"Official prophecy of doom: Global warming will cause widespread conflict, displace millions of people and devastate the global economy," screamed the headline in last week's Independent newspaper about the upcoming report from the U.N. climate panel. When I read it, it struck me as a bit....well, last decade.
Apocalyptic warnings about climate wars, climate refugees and climate-driven economic collapse have been flying around in the media for the past 10 years or more. But scientists, not least, would like to think the world has moved beyond Armageddon in our understanding of what climate change means for human society.
That isn't to say that the report on climate change impacts, adaptation and vulnerability from the Intergovernmental Panel on Climate Change (IPCC) - whose key findings will be released on Monday - will paint a rosy picture of how people and ecosystems are likely to be affected by a warmer world.
In the last major assessment report in 2007, the world's scientists characterised climate impacts as "emerging", says Heather McGray, director of vulnerability and adaptation for the World Resources Institute, "but now they have found the impacts of climate change as widespread and consequential and significant all over the globe".
The draft summary of the report, which is still under negotiation at a meeting in Japan, also includes predictions about what will happen to our seas, forests, cities, economies, food and water supplies, health and security under different warming scenarios, and - crucially - according to whether or not we try to adapt to higher temperatures.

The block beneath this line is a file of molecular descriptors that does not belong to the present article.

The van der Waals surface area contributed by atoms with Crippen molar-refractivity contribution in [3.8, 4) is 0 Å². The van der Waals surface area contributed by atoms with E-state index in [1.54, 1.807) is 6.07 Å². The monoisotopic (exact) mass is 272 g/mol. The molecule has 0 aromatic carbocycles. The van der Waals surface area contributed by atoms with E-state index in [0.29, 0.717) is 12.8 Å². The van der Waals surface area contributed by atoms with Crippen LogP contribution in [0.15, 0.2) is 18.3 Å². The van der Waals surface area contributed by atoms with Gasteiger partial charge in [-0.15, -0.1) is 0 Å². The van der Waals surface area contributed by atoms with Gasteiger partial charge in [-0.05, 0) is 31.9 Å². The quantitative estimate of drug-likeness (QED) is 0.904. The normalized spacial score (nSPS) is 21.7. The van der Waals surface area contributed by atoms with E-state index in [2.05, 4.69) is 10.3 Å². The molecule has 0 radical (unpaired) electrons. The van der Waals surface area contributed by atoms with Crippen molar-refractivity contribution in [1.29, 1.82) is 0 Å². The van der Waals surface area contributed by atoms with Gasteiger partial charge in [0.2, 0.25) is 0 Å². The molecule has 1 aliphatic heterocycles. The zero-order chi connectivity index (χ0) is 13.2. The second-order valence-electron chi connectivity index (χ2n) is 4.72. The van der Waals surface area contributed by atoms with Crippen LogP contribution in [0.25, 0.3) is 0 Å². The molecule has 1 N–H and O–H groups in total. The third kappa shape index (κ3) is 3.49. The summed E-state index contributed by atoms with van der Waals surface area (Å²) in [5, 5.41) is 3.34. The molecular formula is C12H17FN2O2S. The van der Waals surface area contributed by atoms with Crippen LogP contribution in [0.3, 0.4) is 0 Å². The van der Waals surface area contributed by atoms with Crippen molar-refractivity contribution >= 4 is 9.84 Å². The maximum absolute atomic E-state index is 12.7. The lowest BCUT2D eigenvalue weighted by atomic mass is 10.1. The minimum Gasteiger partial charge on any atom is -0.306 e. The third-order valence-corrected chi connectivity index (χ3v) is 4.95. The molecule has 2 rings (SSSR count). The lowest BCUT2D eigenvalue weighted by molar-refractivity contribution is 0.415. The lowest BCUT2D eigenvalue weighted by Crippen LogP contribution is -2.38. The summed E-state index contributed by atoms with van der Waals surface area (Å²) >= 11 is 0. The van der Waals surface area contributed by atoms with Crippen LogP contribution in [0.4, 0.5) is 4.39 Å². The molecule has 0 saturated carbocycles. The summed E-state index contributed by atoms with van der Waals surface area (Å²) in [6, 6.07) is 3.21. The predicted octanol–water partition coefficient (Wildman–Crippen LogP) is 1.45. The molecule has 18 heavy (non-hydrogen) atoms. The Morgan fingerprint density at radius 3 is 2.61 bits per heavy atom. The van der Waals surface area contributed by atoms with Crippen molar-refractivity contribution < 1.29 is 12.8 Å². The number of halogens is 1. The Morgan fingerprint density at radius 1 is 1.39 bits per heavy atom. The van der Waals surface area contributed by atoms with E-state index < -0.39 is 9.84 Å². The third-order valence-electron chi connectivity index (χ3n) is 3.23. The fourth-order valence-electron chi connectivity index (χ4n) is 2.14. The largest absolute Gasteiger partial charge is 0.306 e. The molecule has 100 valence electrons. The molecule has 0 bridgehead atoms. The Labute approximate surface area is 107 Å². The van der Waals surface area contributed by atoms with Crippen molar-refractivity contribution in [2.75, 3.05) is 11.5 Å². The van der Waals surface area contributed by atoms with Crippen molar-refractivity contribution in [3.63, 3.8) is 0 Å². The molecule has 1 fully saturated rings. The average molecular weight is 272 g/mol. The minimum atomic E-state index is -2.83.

SOLUTIONS NOT JUST PROBLEMS
Some of what the final version is expected to say is scary. Climate change will slow economic growth and poverty reduction, eroding food security and creating new poverty traps throughout this century.
Average crop yields will fall by up to 2 percent per decade, and each degree of warming is projected to decrease renewable water resources by at least 20 percent for an additional 7 percent of the global population.
By 2100, due to climate change and development patterns, and if adaptation doesn't happen, hundreds of millions of people will be affected by coastal flooding and displaced due to land loss, the majority of them in Asia.
And climate change indirectly increases the risks of violent conflict, which will increasingly shape national security policies, the draft warns.
According to WRI's McGray, the report offers a nuanced view of who will be worst-affected. It will point out, for example, that people who are socially and economically marginalised – including children and the elderly - are more vulnerable, particularly if they are also members of groups such as herders who depend most directly on natural resources for a living.
But in addition to providing more comprehensive evidence on the impacts of climate change, region by region, the report also examines the efforts that are being made to help those affected adjust to more extreme weather and rising seas, and to manage the risks now and in the future.